A child’s first experience in school can be a wonderful foundation for a lifetime of learning, and that is one of the many reasons why early childhood programs are so very important. Independent schools have unique approaches to learning.
Here are some early education takeaways from Chicago area schools that are part of the Lake Michigan Association of Independent Schools.
Love of learning
Early childhood classrooms look like a ton of fun, and that’s because they are. That’s by design.
“We really do believe that kids learn through play, but it’s an issue of what kind of play,” explains Melinda Orzoff, Lower School division head of the Roycemore School in Evanston. “That play can have an academic bent to it and when it does, they really learn. It’s amazing to see how excited they are about it, but they have no idea they are learning.”
Patty Crylen, director of early childhood at the Avery Coonley School in Downers Grove, agrees. “We want our children to enjoy the process of learning when they are with us. We want our students to be lifelong learners.”
Parents can play a big part in helping kids love learning by continuing the learning at home and as part of their experience out in the world. “Extending learning outside of school lets kids make meaningful connections which are critical at this young age. Those efforts lead to better understanding of the concepts,” says Lisa Diones, Lower School head at Quest Academy in Palatine. Such efforts by parents also show kids that learning can happen anywhere, at any time.
Little minds work in amazing ways, and independent schools focus on fostering that creativity. For instance, at Avery Coonley, teachers put items out for children to play with on their own before discussing the item’s intended purpose. “We have creative children and sometimes they think of things that would never occur to us. You can always go back and show them something, but when you start with the purpose, it is hard to break out of that,” Crylen says.
Innovation is a big word, and Quest Academy uses it to describe its littlest students.
“We encourage our young gifted learners to become innovators at a young age. We want them to understand the iteration process of focusing on a problem and taking a collaborative approach to problem solving,” Diones explains. She says another key aspect of being an innovator is having a growth mindset and learning from mistakes.
Appreciation of the arts
“Young children learn so much when they participate in the arts. Dramatic play allows children to explore their emotions, learn to display them appropriately and learn how to regulate them. Visual arts in early childhood programs helps develop fine motor skills and introduces them to mathematical concepts like shape and size,” says Julie Burdick, a junior kindergarten teacher at the Science& Arts Academy in Des Plaines, where early childhood students attend art, music and drama at least once per week.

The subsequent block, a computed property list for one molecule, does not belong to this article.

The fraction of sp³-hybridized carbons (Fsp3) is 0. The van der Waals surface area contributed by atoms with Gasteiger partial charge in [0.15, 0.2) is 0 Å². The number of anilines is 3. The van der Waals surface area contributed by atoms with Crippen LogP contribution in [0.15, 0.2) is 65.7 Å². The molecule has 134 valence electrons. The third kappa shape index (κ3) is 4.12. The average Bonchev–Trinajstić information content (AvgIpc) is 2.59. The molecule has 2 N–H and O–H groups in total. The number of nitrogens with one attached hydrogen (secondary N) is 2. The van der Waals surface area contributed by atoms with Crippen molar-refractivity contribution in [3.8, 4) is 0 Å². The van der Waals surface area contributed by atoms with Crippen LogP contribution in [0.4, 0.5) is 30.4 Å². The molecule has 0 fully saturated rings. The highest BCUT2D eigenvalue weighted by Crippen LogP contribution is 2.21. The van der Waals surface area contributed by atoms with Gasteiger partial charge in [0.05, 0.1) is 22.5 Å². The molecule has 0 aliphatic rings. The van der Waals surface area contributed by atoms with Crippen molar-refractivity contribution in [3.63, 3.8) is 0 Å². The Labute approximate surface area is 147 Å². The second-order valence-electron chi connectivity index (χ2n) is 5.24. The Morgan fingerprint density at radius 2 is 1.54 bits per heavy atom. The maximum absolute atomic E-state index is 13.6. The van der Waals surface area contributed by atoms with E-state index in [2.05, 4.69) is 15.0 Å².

“Participating in group activities, such as a song and dance, not only helps children to develop their gross motor skills, but also teaches them to collaborate and negotiate with others, and fosters the development of problem-solving skills,” she says.
Meet each child where they are
Children learn at their own pace. Independent schools focus on differentiated learning for their youngest students to help them all reach their fullest potential.
“(Science& Arts Academy) teachers are responsible for developing and adjusting the curriculum to match the changing needs and interests of the students. Within each grade level and each class, there exists a range of skill levels. SAA is prepared to take students where they are and provide an appropriate level of challenge to each student,” says Tim Costello, head of school.
Social emotional learning
Playing well with others has long been part of early childhood education but independent schools are intently focused on the broader concept of social emotional learning, which also includes empathy and responsibility as well as a focus on making and maintaining positive relationships.
“In the early childhood area we help children develop interpersonal skills,” Orzoff says. She explains that they foster social interactions to teach cooperation, sharing, taking turns and respect for others. “It becomes part of the children’s ethos,” she says.
At Avery Coonley, the teachers focus on the positive and finding the good in others. “We treat our kids as we treat our parents – with respect. We look them in the eye and listen to them. They know they have value in our eyes,” Crylen says.